In NSW, for example, if a deed is expressed to be a deed (e.g., 'performed as a deed'), it is assumed to be sealed. This is not adequate in Victoria; rather, the words "signed, sealed, and delivered" (or equivalent language) are required.
A contract under seal, often known as a deed, is a written document that may be distinguished from a contract when "sealed." A deed is a legal document that clearly indicates that a person or entity makes a serious pledge to fulfill contractual obligations. The commitment can be made publicly or privately and must be confirmed by signing the deed. Sealing a deed refers to the act of delivering it to one or more parties so that it cannot be revoked. Contracts sealed with a deed are not as binding as contracts that are not sealed; however, they are still valid documents that can be enforced by law.
A deed is different from other contracts in that it requires an additional step - sealing - before it becomes final and binding. This is because there is some chance that the donor could change his/her mind about giving away their property. If this happens, then the deed is no longer valid and can't be used as evidence of agreement.
People use deeds to transfer property ownership. There are two types of deeds: warranty and quitclaim. A warranty deed gives clear title to the buyer, while a quitclaim deed does not require the seller to provide any information about previous owners. Often, people use both types of deeds when selling or buying real estate.
Because a deed is legally enforceable once "signed, sealed, and delivered," it is typically employed when parties are unclear if adequate consideration has been supplied. This will guarantee that the proposed agreement's responsibilities are legally binding. In addition, a deed can be much more detailed than an oral agreement. For example, it can include specific property descriptions or requirements such as soil tests for hazardous materials.
Deeds can also provide additional protections to both parties. For example, a deed can limit the ability of one party to transfer their interest in the property. This can help prevent people from losing their homes due to unforeseen circumstances.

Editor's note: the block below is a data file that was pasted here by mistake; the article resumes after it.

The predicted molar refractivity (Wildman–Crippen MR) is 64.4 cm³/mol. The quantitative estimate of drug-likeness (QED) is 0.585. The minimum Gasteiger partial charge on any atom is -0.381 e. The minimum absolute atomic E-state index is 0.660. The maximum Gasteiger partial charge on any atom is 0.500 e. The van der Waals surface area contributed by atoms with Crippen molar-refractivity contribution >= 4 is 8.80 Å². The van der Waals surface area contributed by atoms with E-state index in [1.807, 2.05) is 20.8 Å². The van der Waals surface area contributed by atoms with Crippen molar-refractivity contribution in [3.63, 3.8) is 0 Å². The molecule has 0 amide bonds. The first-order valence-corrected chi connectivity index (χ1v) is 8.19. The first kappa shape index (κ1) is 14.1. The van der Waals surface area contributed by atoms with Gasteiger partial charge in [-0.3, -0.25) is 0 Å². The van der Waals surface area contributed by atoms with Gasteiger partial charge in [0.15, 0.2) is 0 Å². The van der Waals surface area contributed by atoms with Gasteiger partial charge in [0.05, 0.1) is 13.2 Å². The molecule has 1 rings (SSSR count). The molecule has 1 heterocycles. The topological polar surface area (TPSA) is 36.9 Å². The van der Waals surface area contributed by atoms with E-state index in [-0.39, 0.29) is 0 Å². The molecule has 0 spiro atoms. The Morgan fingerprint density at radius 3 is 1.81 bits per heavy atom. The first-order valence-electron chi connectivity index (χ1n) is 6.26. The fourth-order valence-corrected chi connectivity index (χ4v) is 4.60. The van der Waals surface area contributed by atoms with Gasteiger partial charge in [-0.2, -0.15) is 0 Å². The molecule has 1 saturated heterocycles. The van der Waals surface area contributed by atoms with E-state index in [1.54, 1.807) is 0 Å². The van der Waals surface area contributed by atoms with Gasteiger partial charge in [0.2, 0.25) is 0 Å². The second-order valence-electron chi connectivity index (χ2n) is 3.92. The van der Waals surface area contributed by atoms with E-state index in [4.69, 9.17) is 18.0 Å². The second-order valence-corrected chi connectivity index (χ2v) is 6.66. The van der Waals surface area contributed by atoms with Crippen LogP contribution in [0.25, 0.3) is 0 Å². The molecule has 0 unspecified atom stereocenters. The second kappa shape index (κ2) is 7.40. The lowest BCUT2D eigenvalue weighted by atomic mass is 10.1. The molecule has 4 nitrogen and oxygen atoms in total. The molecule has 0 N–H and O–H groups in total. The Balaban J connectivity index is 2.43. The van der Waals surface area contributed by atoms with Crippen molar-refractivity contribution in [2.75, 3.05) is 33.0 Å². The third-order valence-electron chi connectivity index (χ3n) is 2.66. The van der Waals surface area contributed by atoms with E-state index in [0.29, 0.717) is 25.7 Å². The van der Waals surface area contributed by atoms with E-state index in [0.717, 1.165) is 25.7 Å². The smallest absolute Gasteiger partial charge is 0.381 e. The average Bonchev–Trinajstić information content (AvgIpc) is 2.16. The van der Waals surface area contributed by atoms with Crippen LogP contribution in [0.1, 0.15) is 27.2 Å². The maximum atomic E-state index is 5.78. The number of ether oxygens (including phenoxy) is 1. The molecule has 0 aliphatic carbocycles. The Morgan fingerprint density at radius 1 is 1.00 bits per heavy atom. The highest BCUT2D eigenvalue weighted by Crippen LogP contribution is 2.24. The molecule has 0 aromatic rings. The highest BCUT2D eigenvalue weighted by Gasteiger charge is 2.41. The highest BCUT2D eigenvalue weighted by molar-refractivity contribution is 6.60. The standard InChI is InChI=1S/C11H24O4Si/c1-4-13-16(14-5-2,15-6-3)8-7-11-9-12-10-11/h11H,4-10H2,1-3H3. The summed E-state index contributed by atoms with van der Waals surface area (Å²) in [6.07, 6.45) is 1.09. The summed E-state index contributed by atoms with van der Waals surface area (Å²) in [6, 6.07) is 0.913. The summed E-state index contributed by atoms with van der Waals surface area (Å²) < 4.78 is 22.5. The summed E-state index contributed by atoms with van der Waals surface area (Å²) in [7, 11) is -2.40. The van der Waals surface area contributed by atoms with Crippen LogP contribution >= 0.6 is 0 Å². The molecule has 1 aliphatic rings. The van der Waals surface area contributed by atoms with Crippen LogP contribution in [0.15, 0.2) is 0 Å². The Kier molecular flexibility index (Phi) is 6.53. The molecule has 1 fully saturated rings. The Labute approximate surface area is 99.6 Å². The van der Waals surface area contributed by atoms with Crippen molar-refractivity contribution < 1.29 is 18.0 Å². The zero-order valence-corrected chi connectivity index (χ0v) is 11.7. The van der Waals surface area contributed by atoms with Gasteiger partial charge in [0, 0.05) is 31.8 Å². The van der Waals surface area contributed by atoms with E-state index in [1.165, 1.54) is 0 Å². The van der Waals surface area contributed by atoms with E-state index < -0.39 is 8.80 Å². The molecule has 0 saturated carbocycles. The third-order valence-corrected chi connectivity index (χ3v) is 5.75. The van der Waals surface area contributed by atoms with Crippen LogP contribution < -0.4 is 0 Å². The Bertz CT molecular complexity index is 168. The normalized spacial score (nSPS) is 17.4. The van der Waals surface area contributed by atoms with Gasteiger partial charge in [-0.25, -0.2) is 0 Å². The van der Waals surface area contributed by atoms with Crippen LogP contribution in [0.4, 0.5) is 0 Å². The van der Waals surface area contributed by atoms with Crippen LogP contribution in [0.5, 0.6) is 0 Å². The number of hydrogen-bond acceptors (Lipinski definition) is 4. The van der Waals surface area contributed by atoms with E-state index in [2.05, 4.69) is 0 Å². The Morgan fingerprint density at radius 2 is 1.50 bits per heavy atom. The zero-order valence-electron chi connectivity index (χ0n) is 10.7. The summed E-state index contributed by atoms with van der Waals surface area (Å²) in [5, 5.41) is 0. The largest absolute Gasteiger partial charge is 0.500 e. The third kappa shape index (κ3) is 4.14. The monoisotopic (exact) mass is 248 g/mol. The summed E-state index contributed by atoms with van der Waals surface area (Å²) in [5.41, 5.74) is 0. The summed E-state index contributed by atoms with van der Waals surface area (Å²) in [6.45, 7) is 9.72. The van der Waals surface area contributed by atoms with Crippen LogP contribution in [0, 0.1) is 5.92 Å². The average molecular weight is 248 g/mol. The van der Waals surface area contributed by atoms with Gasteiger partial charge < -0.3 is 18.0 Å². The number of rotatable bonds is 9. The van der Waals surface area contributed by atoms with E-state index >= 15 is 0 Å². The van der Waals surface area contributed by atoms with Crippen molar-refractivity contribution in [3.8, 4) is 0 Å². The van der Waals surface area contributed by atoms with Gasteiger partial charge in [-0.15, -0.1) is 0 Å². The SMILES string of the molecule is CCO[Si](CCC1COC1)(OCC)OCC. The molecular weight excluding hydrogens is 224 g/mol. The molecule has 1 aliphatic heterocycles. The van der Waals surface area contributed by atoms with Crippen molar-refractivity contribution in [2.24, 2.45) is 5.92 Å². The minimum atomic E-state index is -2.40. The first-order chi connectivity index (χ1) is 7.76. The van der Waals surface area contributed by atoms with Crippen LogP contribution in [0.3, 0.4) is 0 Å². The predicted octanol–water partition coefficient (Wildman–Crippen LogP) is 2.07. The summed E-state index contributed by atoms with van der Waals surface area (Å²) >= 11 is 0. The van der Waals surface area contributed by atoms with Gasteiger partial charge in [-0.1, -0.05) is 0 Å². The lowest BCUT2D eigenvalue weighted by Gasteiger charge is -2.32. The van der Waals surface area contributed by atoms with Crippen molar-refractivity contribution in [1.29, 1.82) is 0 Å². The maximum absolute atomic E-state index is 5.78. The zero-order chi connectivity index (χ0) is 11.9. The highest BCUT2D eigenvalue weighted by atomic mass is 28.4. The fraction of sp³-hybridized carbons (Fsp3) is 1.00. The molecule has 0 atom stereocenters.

Finally, deeds often contain language specifying that changes cannot be made to its terms without new agreements being signed. This prevents one party from getting out of or changing the terms of the deal under pressure.
In conclusion, a deed is useful when parties need extra protection beyond what an oral agreement can provide. They can be much more detailed than an oral agreement and can include clauses preventing transfers or changes to the property's ownership.
A deed must be signed in the presence of at least one witness who 'attests' (confirms) the signature (s). The sealing of a deed is no longer required Law of Property (Miscellaneous Provisions) Act 1989.
The purpose of this requirement is twofold: first, it establishes the authenticity of the document; second, it provides evidence of the date when the deed was executed. The law requires only that witnesses be persons other than the parties to the instrument. Thus, for example, if you want someone to witness your signing of a will, they do not have to be named beneficiaries in order to serve as witnesses.
Witnesses can also include individuals who provide information or documentation regarding the transaction being recorded. For example, if you are recording a contract, you could include the names of any third-party contractors who may have been involved in the project as witnesses.
In some states, it is required by law that witnesses sign an affidavit confirming that they saw either the party to whom the deed is made or someone acting on his/her behalf sign it. If such an affidavit is not filed with the record of the deed, a subsequent purchaser would not know of the unrecorded agreement and thus would not be bound by it.